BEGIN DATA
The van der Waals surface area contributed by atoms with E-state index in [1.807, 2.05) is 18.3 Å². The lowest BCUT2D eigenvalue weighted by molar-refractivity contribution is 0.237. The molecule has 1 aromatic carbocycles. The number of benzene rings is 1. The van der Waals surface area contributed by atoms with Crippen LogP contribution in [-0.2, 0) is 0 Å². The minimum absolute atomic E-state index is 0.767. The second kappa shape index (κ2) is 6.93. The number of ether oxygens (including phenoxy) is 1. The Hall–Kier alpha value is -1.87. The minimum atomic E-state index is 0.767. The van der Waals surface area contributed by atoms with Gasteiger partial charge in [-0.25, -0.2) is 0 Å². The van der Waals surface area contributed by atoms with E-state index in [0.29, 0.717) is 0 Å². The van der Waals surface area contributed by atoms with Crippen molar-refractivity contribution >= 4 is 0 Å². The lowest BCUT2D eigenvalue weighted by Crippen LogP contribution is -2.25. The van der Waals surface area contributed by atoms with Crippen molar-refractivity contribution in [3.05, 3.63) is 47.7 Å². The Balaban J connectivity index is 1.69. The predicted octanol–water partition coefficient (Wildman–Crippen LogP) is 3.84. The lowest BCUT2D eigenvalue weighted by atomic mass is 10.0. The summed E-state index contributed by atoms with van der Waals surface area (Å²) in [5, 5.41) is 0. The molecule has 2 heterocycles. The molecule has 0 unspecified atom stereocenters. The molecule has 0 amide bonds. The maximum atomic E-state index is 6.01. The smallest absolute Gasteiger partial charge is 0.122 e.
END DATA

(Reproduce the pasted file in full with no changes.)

The van der Waals surface area contributed by atoms with E-state index in [1.807, 2.05) is 18.3 Å². The lowest BCUT2D eigenvalue weighted by molar-refractivity contribution is 0.237. The molecule has 1 aromatic carbocycles. The number of benzene rings is 1. The van der Waals surface area contributed by atoms with Crippen LogP contribution in [-0.2, 0) is 0 Å². The minimum absolute atomic E-state index is 0.767. The second kappa shape index (κ2) is 6.93. The number of ether oxygens (including phenoxy) is 1. The Hall–Kier alpha value is -1.87. The minimum atomic E-state index is 0.767. The van der Waals surface area contributed by atoms with Gasteiger partial charge in [-0.25, -0.2) is 0 Å². The van der Waals surface area contributed by atoms with E-state index in [0.29, 0.717) is 0 Å². The van der Waals surface area contributed by atoms with Crippen molar-refractivity contribution >= 4 is 0 Å². The lowest BCUT2D eigenvalue weighted by Crippen LogP contribution is -2.25. The van der Waals surface area contributed by atoms with Crippen molar-refractivity contribution in [3.05, 3.63) is 47.7 Å². The Balaban J connectivity index is 1.69. The predicted octanol–water partition coefficient (Wildman–Crippen LogP) is 3.84. The lowest BCUT2D eigenvalue weighted by atomic mass is 10.0. The summed E-state index contributed by atoms with van der Waals surface area (Å²) in [5, 5.41) is 0. The molecule has 2 heterocycles. The molecule has 0 unspecified atom stereocenters. The molecule has 0 amide bonds. The maximum atomic E-state index is 6.01. The smallest absolute Gasteiger partial charge is 0.122 e.